I’ve worked hard to have a pretty plot and spent quite a lot of time in recent weeks touching the place up and adding some new fun elements to the garden. A couple of years ago, I painted my raised beds bright blue, much to the amusement of many fellow plot holders. However, blue wasn’t just some colour I plucked out of the sky (see what I did there?) I chose blue because I adore blue flowers. My blue beds have kind of become a defining element in my garden, not only do they give the plot some personality but they are the focus around which I have expanded the allotment.

Last week, I took a well earned week off work to spend some time relaxing in the garden. Now, if you currently have images of me in a floaty summer dress, gracefully moving through the garden, collecting flowers in a wicker basket while singing arias, you definitely don’t know me very well. My “lovely relaxing week in the garden” consisted of me in grubby shorts, legs covered in muck and paint and nettle stings, digging up a storm, only taking breaks to spend some valuable time in bed with my new boyfriend, Nate Flicks.

OK that’s a lie, his name is Netflix, it’s getting rather serious though.

Fiona❤️Nate 4eva

One of the most important structures on most allotments, and perhaps the one thing that most allotment gardeners use to declare “this is my garden, this is who I am” is their shed. I’ve had a shed in my plot since year one and I usually just treat it with wood stain and use it as a dumping ground, so last week I decided it was time to spruce it up a bit.

Yes, it is pink and yes, it does look a bit like a wendy house but I love it and that’s what matters.

For a long time, I have yearned for a proper gate on my plot. I’ve always just had a gap where a gate should be and for years I’ve put it on the long finger as I’m petty terrified of shortening my own fingers with a saw. I am the most accident prone person on the planet so I’ve broken this down into a new universal law of mathematics to better explain my lack of gate:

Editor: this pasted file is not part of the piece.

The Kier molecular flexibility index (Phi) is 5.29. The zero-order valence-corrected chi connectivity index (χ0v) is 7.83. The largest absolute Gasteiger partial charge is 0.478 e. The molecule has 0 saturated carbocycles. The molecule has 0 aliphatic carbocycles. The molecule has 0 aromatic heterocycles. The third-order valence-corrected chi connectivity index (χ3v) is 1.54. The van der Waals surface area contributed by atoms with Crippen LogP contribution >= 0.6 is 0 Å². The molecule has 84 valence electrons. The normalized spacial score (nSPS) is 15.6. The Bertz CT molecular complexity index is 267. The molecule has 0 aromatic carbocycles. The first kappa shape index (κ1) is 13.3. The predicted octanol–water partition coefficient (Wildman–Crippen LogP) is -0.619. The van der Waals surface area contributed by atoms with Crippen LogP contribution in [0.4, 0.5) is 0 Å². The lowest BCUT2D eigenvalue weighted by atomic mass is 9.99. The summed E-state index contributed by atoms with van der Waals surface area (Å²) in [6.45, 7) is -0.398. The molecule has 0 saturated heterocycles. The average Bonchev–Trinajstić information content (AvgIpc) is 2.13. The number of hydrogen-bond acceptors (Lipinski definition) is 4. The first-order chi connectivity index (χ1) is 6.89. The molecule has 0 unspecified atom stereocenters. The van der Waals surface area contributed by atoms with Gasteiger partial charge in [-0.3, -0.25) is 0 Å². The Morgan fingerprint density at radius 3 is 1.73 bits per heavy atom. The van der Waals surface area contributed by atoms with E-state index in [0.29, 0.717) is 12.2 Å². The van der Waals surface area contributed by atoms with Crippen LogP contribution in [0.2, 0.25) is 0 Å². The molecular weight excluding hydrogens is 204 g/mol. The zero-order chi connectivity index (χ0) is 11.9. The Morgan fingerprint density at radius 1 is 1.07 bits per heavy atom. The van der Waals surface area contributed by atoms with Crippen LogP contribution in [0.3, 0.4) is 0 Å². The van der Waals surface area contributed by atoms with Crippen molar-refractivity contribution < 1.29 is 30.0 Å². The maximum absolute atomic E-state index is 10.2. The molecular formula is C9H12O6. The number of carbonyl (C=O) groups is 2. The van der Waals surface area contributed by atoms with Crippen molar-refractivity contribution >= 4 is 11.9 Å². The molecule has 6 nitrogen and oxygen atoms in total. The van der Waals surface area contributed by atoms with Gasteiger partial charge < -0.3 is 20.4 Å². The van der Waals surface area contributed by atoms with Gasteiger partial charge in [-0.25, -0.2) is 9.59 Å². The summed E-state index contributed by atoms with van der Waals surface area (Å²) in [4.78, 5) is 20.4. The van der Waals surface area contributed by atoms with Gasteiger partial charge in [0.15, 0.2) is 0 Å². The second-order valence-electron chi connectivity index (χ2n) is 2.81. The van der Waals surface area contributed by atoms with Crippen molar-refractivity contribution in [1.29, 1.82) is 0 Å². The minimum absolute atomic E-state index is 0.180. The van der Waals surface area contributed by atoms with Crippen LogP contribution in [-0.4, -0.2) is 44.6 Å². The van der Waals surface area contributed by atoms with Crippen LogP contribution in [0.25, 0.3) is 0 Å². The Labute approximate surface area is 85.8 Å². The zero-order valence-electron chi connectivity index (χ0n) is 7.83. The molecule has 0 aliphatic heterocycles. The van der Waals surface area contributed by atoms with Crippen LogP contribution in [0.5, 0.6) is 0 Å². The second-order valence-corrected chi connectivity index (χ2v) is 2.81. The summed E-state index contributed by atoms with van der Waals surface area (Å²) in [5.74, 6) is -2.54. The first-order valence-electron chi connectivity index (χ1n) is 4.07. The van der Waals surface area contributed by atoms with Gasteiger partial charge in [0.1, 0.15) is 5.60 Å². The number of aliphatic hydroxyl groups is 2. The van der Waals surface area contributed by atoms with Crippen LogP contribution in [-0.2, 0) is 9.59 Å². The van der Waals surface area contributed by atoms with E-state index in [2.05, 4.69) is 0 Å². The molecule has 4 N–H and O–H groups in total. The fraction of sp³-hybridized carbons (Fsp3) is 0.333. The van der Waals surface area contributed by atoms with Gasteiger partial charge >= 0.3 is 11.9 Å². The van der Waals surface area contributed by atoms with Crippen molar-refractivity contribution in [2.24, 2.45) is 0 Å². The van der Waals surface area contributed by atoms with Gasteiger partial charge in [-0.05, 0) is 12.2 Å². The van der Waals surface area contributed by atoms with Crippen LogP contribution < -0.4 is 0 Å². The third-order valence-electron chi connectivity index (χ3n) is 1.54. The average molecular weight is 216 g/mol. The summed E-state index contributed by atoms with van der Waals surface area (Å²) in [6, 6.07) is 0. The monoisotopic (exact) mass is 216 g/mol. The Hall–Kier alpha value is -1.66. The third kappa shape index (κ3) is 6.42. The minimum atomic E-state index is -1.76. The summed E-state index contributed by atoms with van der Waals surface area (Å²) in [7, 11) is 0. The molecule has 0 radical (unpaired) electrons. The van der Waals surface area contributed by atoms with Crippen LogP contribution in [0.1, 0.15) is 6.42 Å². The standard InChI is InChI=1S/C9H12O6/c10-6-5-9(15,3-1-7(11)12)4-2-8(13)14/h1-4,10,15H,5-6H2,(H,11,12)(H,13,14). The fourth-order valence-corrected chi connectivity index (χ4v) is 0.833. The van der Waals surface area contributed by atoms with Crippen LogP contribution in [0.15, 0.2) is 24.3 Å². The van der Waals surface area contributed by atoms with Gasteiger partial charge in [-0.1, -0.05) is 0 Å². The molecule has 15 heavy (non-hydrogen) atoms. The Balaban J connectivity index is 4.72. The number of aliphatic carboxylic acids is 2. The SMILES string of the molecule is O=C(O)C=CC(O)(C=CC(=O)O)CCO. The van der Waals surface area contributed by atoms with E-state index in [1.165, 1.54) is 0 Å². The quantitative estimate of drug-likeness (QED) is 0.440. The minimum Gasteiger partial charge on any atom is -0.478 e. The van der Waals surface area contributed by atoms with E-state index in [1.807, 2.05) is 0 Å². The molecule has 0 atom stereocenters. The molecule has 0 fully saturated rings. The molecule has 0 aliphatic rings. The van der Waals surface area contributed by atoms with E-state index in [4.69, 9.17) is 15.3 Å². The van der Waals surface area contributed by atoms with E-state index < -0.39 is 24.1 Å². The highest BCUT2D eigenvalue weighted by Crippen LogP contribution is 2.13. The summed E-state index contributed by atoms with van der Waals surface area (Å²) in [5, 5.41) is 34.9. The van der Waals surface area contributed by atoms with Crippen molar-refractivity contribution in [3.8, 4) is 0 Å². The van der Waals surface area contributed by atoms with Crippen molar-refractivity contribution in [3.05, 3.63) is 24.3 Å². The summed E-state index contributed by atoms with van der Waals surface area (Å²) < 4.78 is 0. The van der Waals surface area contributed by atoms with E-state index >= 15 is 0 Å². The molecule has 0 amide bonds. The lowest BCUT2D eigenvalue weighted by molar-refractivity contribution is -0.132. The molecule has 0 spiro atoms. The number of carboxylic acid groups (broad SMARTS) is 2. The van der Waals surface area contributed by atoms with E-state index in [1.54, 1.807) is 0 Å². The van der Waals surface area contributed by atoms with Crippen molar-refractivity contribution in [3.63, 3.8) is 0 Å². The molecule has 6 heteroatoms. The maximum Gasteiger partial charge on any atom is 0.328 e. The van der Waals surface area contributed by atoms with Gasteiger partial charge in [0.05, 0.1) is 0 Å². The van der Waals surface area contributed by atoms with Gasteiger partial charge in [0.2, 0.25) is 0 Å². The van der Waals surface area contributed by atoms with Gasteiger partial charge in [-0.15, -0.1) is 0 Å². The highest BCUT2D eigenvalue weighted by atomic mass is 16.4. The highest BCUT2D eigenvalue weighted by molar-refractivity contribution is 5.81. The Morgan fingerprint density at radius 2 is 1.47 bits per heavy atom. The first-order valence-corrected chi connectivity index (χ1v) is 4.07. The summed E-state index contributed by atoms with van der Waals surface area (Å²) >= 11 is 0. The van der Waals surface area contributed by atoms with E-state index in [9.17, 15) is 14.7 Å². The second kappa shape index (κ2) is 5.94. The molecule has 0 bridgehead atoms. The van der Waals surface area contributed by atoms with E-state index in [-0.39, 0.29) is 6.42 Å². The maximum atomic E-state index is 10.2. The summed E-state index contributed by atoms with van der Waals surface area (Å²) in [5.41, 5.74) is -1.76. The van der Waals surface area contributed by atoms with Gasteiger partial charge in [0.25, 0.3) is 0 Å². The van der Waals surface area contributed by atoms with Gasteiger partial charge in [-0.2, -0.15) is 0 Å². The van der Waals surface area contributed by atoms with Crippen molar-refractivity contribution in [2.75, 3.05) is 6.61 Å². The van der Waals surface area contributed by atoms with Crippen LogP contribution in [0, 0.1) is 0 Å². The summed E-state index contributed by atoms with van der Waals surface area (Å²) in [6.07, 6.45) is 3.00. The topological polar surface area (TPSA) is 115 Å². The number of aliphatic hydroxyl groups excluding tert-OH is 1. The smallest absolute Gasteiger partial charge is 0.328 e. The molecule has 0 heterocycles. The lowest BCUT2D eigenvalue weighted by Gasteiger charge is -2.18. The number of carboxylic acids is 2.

Where F=Fiona, S=Saw and Di=Digit(finger):

F + S = -(Di x 2)

I mentioned this to a fellow plot holder, Paddy last week and lo and behold, when I arrived at my allotment the next day, there was a new gate hanging where there was no gate before. Paddy had made me a gate and hung it for me in an act of kindness, once again proving that gardeners are the most generous people in the world. My gate is now painted pink to match my shed and is hereby dedicated to The Gatefather himself, Paddy.

So now, I have a pink gate, pink shed, pink chair and blue beds! (Wait until you see what colour I have planned for my decking!). My plot is significantly girly and pretty for someone who is a self confessed tomboy.

In the final major development on the plot this week, I am currently working on adding a wildlife pond to the garden.

img_2545

Wildlife ponds are a valuable addition to any vegetable garden as they attract frogs which are the ultimate slug control! It took me a couple of hours and about 10 barrows of muck to dig the pond. I have one side of the pond deep enough for frogs to live in during winter months and created shelving for plants too. The pond is still waiting to be filled and planted so I will keep you updated and write a post on how to create your very own allotment pond.
On that note, my second new universal law of mathematics is as follows

Where F=Fiona, I=inevitability and X=making complete show of self by falling in to pond:

F + I = X

Therefore, whenever I fall into my pond, you’ll hear me claim it was a fix!

Irish Water Charges: How To Conserve Water For Your Garden

The word on everyone’s lips in Ireland this week is water. Last Wednesday, after months of bemoaning, dread and consternation, Irish citizens began being charged for their domestic water usage. With water meters being installed country wide, there is currently a capped charge for the first nine months, afterward each household will be charged on water usage, with special compensations for children per household, oh and of course, some reduced rates for our dear politicians who have a second house. Poor things, I suppose they will feel the pinch when washing their Rolls-Royces, so it’s only fair.

There has been a huge backlash from the Irish people in recent weeks, with many people engaging in protests outside their homes during the installation of meters and a number of people refusing to send their details to the Irish Water Company.